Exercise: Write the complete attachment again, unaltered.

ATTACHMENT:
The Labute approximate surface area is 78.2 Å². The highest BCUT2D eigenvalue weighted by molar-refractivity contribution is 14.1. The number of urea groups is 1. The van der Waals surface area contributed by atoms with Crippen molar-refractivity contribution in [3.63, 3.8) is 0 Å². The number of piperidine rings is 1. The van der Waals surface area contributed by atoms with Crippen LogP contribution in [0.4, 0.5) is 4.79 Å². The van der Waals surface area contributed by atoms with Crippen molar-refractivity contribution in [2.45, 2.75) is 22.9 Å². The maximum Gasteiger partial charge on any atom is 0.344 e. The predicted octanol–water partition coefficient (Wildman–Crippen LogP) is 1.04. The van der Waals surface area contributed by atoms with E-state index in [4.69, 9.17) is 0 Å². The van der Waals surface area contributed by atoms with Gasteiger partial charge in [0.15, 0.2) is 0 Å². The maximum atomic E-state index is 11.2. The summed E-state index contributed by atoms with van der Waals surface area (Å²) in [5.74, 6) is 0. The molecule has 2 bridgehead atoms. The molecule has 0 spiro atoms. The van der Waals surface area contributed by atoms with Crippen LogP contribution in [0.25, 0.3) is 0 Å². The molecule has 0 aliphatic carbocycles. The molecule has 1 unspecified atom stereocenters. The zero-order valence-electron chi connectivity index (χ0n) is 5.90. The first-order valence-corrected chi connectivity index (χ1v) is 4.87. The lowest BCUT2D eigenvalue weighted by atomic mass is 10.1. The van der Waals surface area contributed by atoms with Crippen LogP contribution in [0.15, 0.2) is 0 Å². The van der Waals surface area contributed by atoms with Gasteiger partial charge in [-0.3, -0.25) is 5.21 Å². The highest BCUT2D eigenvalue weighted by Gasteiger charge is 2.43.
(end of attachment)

The Labute approximate surface area is 78.2 Å². The highest BCUT2D eigenvalue weighted by molar-refractivity contribution is 14.1. The number of urea groups is 1. The van der Waals surface area contributed by atoms with Crippen molar-refractivity contribution in [3.63, 3.8) is 0 Å². The number of piperidine rings is 1. The van der Waals surface area contributed by atoms with Crippen LogP contribution in [0.4, 0.5) is 4.79 Å². The van der Waals surface area contributed by atoms with Crippen molar-refractivity contribution in [2.45, 2.75) is 22.9 Å². The maximum Gasteiger partial charge on any atom is 0.344 e. The predicted octanol–water partition coefficient (Wildman–Crippen LogP) is 1.04. The van der Waals surface area contributed by atoms with E-state index in [4.69, 9.17) is 0 Å². The van der Waals surface area contributed by atoms with Gasteiger partial charge in [0.15, 0.2) is 0 Å². The maximum atomic E-state index is 11.2. The summed E-state index contributed by atoms with van der Waals surface area (Å²) in [5.74, 6) is 0. The molecule has 2 bridgehead atoms. The molecule has 0 spiro atoms. The van der Waals surface area contributed by atoms with Crippen LogP contribution in [0.25, 0.3) is 0 Å². The molecule has 0 aliphatic carbocycles. The molecule has 1 unspecified atom stereocenters. The zero-order valence-electron chi connectivity index (χ0n) is 5.90. The first-order valence-corrected chi connectivity index (χ1v) is 4.87. The lowest BCUT2D eigenvalue weighted by atomic mass is 10.1. The van der Waals surface area contributed by atoms with Crippen LogP contribution in [0.15, 0.2) is 0 Å². The van der Waals surface area contributed by atoms with Gasteiger partial charge in [-0.3, -0.25) is 5.21 Å². The highest BCUT2D eigenvalue weighted by Gasteiger charge is 2.43.